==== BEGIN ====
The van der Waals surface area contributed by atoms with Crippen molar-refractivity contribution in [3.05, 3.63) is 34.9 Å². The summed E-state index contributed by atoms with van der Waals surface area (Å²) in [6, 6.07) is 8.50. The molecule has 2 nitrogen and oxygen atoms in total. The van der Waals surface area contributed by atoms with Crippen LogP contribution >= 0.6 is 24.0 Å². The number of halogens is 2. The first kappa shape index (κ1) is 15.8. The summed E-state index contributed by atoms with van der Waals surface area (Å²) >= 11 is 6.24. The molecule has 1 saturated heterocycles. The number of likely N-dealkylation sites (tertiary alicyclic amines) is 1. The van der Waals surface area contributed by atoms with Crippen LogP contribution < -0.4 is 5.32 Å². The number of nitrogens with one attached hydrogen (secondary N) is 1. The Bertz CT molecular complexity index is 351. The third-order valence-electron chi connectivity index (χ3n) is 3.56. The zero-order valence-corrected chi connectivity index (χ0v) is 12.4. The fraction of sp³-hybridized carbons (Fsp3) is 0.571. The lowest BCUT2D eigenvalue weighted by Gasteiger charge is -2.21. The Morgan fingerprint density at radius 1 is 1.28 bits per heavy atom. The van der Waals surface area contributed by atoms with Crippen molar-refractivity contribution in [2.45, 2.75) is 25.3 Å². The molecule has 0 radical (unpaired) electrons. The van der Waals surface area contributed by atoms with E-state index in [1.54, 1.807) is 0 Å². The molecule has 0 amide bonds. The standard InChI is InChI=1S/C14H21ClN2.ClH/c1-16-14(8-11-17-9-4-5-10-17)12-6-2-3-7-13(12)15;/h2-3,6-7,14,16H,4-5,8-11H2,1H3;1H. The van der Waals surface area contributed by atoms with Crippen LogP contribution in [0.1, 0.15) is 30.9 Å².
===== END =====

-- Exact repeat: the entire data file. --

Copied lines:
The van der Waals surface area contributed by atoms with Crippen molar-refractivity contribution in [3.05, 3.63) is 34.9 Å². The summed E-state index contributed by atoms with van der Waals surface area (Å²) in [6, 6.07) is 8.50. The molecule has 2 nitrogen and oxygen atoms in total. The van der Waals surface area contributed by atoms with Crippen LogP contribution >= 0.6 is 24.0 Å². The number of halogens is 2. The first kappa shape index (κ1) is 15.8. The summed E-state index contributed by atoms with van der Waals surface area (Å²) >= 11 is 6.24. The molecule has 1 saturated heterocycles. The number of likely N-dealkylation sites (tertiary alicyclic amines) is 1. The van der Waals surface area contributed by atoms with Crippen LogP contribution < -0.4 is 5.32 Å². The number of nitrogens with one attached hydrogen (secondary N) is 1. The Bertz CT molecular complexity index is 351. The third-order valence-electron chi connectivity index (χ3n) is 3.56. The zero-order valence-corrected chi connectivity index (χ0v) is 12.4. The fraction of sp³-hybridized carbons (Fsp3) is 0.571. The lowest BCUT2D eigenvalue weighted by Gasteiger charge is -2.21. The Morgan fingerprint density at radius 1 is 1.28 bits per heavy atom. The van der Waals surface area contributed by atoms with Crippen molar-refractivity contribution in [2.45, 2.75) is 25.3 Å². The molecule has 0 radical (unpaired) electrons. The van der Waals surface area contributed by atoms with E-state index in [1.54, 1.807) is 0 Å². The molecule has 0 amide bonds. The standard InChI is InChI=1S/C14H21ClN2.ClH/c1-16-14(8-11-17-9-4-5-10-17)12-6-2-3-7-13(12)15;/h2-3,6-7,14,16H,4-5,8-11H2,1H3;1H. The van der Waals surface area contributed by atoms with Crippen LogP contribution in [0.1, 0.15) is 30.9 Å².